Considering only the cost of electricity, would it be cheaper to produce a ton of sodium or a ton of aluminum by electrolysis?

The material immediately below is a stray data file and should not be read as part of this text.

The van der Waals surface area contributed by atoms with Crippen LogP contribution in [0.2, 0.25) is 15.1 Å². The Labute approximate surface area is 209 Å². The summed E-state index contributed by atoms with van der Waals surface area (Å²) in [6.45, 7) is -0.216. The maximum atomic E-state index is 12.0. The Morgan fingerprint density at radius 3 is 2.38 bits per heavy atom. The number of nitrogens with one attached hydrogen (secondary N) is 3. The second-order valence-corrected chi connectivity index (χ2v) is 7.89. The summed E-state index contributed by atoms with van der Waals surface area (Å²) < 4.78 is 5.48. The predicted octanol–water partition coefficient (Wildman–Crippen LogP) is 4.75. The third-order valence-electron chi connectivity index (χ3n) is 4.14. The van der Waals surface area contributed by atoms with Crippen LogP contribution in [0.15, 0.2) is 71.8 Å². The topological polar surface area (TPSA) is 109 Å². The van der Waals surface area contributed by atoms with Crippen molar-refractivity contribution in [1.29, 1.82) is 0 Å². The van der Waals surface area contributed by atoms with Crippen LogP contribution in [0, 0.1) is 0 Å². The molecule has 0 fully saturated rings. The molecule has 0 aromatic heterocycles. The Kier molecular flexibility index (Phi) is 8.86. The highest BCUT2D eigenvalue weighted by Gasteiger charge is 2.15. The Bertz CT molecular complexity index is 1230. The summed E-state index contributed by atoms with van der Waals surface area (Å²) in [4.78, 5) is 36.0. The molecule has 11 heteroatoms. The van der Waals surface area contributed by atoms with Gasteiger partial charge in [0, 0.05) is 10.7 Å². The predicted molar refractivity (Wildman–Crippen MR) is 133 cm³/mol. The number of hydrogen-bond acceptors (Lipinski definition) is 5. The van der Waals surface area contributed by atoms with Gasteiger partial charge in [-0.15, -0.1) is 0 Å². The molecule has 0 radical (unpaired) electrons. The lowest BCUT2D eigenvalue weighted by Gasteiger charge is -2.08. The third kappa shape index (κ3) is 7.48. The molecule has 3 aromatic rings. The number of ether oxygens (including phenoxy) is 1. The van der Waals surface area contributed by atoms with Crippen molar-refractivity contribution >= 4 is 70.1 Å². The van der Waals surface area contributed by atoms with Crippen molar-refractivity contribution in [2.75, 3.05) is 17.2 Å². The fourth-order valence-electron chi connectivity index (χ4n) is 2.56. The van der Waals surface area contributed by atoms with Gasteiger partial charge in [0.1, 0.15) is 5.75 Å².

Chapter Twelve Gender and Sexuality 04/06/16 1. Gender a. Social and physiological aspects of being female and male b. How you identify yourself (male or female) c. What does it mean to be female/male d. Gender roles – expectations society has about the way you should think and feel according to your sex 2. Gender Roles vs. Gender Identity a. By 2 years of age, kids have a basic sense of what it is to be female and male. This is found to be universal. i. By 2 years, girls prefer to interact with other girls ii. Around 3 years of age, boys prefer to interact with other boys b. Close to age 3, children prefer to play with gender specific toys c. Around ages 4-5, kids know their sex is permanent d. Preschool-age children are judgmental of what toys boys and girls should play with and will hold on to these beliefs until age 7 e. By age 10, kids already recognize that females are less valued than males 3. Biological Perspectives on Gender a. Researchers tend to study individuals exposed to high levels of sex hormones, including… i. Congenital Adrenal Hyperplasia – inherited disorder in which adrenal glands in females limit hormone production. High levels of androgen is produced in females, which leads to having female sex organs and an external male skeleton. 1. Have either an enlarged clitoris or penis 2. Often grow up to identify as lesbian or bisexual 3. 1 out of 14,000 live births result in this disorder ii. Androgen Insensitive Males – inherited disorder in which the body of a genetic male does not produce androgen, so the body appears female 1. Result in enlarged clitoris 2. Don’t have female reproductive system 3. Will often develop female gender identity and are attracted to males iii. Pelvic Field Defect – inherited disorder in which boys are missing their penis, but do have testes and internal sex organs 1. During puberty, will experience belated masculinization of external sex organs and second sex characteristics 2. Will often be raised females b. Does not necessarily explain gender 4. Psychoanalytic Perspectives a. According to Freud’s psychoanalytic theory, gender typing is due to biological sex differences. Children become aware of these differences and take on gender roles. b. Phallic stage (preschool years) – pleasure relates to genitals i. Discovery of anatomical differences ii. Identification process c. Around age 5, boys believe all women are castrated, including their mother, and believe their father will castrate them too (castration anxiety) unless they give up their sexual interests for their mom. Same goes for girls and their fathers, except girls develop penis envy. 5. Social Learning Approaches a. Argues that gender roles develop from observing our role models (mom and dad) and taking on their roles 6. Social Cognitive Approaches a. Kids begin to internalize standards according to what’s appropriate for their gender 7. Cognitive Approaches a. We’re active learners, so we search for patterns that govern our birth sex. Tend to rely on superficial characteristics (hair, clothing) i. Gender schema – kids form expectations and apply as “rules” about what is appropriate for males and females 1. Research shows that kids who have strong gender schemas tend to have a narrower view of what is and is not acceptable for each gender ii. Cognitive Developmental Theory – start taking up gender roles after we realize our sex is permanent 8. Research Shows… a. Some studies suggests that androgynous people have the greatest psychological adjustment to femininity and masculinity, because they share both female and male characteristics b. Having high masculinity leads to a high psychological well being c. Males, including Asian-American and African American, hold on to more traditional gender role beliefs compared to women d. African American females hold the least traditional gender role beliefs among the female groups 9. Sexual Orientation a. Europe had been performing research in this area since the late 1800s b. Alfred Kinsey is best associated with sexuality research, which he published in America in the 1940s. Unfortunately, his research was not well received. i. Believed sexual orientation is fluid and falls on a continuum ii. 0 (exclusively heterosexual) 6 (exclusively non-heterosexual) c. Research shows that about 3% of males and 1.3% of females admit to having a same sex relationship in the past year